Aug. 27, 1961: Jazz on a summer’s day.
August 20, 2012 by kblumenau
I’ve written before about my dad being in the same room as jazz royalty when he was a teenager.
This week, we’re going to leave my grandfather behind and once again travel with my dad as he goes into New York to see some of jazz’s most legendary musicians.
August 27, 1961.
Randall’s Island, in the East River, is part of the borough of Manhattan. Over the course of human history it has been home to an orphanage, a rest home for Civil War veterans, the New York Fire Department’s training academy, the U.S. Olympic Trials for track and field, and a team in the risible World Football League of the 1970s.
It also has a pretty distinguished history when it comes to live jazz.
On May 29, 1938, the island hosted the “Carnival of Swing,” a festival of 25 big bands including those of Count Basie and Duke Ellington. The Carnival of Swing has been described as America’s first outdoor jazz festival, and newsreel footage makes it seem like a happenin’ event.
In the 1950s and ’60s, even more of the biggest names in the business turned out to play a series of annual festivals at Downing Stadium, a small WPA-built facility on Randall’s Island that has since been replaced.
Just look at the lineup for Aug. 27, the day my dad went: Stan Kenton, Dizzy Gillespie, Carmen McRae, Dave Brubeck, Stan Getz and Art Blakey, to name some of the performers. Those taking the stage on other nights included Basie, Miles Davis, Gerry Mulligan, Sarah Vaughan and Cannonball Adderley.
I asked my dad what he remembered, and he offered the following:
“I distinctly remember hearing Stan Getz with his quartet. Stan was recently back from living in Europe for a while, and was allegedly the backstage buzz (as well as the audience) buzz in terms of “what’s he sound like now?”
Randall’s Island was clearly in the flight path of one of the Big Apple’s airports, and periodically planes would go over. Stan wryly introduced one tune: “It’s about time for a plane to go over, so I think we’ll play a ballad,” which got a good laugh and assured everyone that his humor was intact. I believe the consensus was that Stan still had it; this was a couple years before the Bossa Nova craze which brought him his widest popularity.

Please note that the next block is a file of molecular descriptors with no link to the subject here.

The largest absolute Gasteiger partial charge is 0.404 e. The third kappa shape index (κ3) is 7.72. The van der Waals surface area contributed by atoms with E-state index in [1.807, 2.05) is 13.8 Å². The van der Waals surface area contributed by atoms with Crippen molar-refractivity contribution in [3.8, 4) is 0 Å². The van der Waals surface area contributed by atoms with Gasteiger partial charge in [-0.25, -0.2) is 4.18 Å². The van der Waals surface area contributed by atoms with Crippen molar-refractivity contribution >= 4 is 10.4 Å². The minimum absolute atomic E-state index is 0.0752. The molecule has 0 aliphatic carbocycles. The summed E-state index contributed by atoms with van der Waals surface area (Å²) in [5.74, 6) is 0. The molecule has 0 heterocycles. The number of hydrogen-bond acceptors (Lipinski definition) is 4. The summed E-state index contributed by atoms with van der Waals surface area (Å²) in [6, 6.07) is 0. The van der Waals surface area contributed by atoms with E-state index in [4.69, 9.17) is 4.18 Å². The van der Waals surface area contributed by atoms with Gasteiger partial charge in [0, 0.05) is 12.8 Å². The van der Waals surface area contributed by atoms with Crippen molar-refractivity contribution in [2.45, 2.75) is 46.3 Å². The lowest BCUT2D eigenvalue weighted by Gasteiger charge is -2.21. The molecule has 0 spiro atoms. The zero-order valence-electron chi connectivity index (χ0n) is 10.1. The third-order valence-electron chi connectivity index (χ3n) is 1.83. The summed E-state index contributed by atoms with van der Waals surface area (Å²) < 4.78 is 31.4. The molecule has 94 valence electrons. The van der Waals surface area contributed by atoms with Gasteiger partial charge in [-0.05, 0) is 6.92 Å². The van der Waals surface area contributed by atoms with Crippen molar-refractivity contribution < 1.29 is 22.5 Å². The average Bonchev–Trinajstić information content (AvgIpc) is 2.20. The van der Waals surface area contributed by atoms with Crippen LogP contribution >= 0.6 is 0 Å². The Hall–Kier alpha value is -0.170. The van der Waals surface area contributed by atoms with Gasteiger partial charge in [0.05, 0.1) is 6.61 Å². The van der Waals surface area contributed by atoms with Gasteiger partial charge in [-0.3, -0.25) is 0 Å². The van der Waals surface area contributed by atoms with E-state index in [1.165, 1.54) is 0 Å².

My other clear memory is the Count Basie band. Lou and I were hundreds of feet away from the stage, maybe even the length of a football field. The Basie band was cookin’ along when the sound system went out totally. To this day I remember that you could still clearly hear the brass section (esp. trumpets) and drums, and they were swingin’! Outage didn’t last long, luckily.”
(This memory may be a little unclear after 51 years. My dad and his friend believe they only attended one day. But the program linked above shows Basie and Getz playing on separate days. It is possible my dad is mixing memories from two different years of festivals, or that the running order of the shows changed after the program was printed.)
I’m not a huge jazz fan, but I recognize the performers at Randall’s Island as giants in their field. It must have been phenomenally cool for a young jazz fan to have easy access to events like this — much cooler than being a jazz fan in, say, Omaha.
My dad was a couple weeks away from starting his freshman year at college when he went to this show. I still have a ticket stub from a show I saw
the summer before I started college. And I have to admit, my teenage dad had cooler taste in live music than I did.
I’m not quite sure how long the Randall’s Island Jazz Festival lasted. A quick Google search turns up a reference to a 1962 version of the festival, but not 1963.
The island was later host to a three-day “New York Pop Festival” in 1970 that featured performers like Jimi Hendrix, Jethro Tull and Grand Funk Railroad. It was one of Hendrix’s last U.S. performances; archival footage
suggests he was not at his sharpest.
And just a few weeks ago, Randall’s Island hosted a music festival called Catalpa
, whose performers’ names — TV On The Radio, Zola Jesus, Polish Ambassador and the Aviation Orange, to name a few — would have had my teenage dad and his friend scratching their heads as they tapped toes to Count Basie.
But, no matter. It’s good to know that, all these decades later, people are still flocking to Randall’s Island for a day of live music.
Maybe someday someone will blog their dad’s reminiscences of being in the second row for Zola Jesus.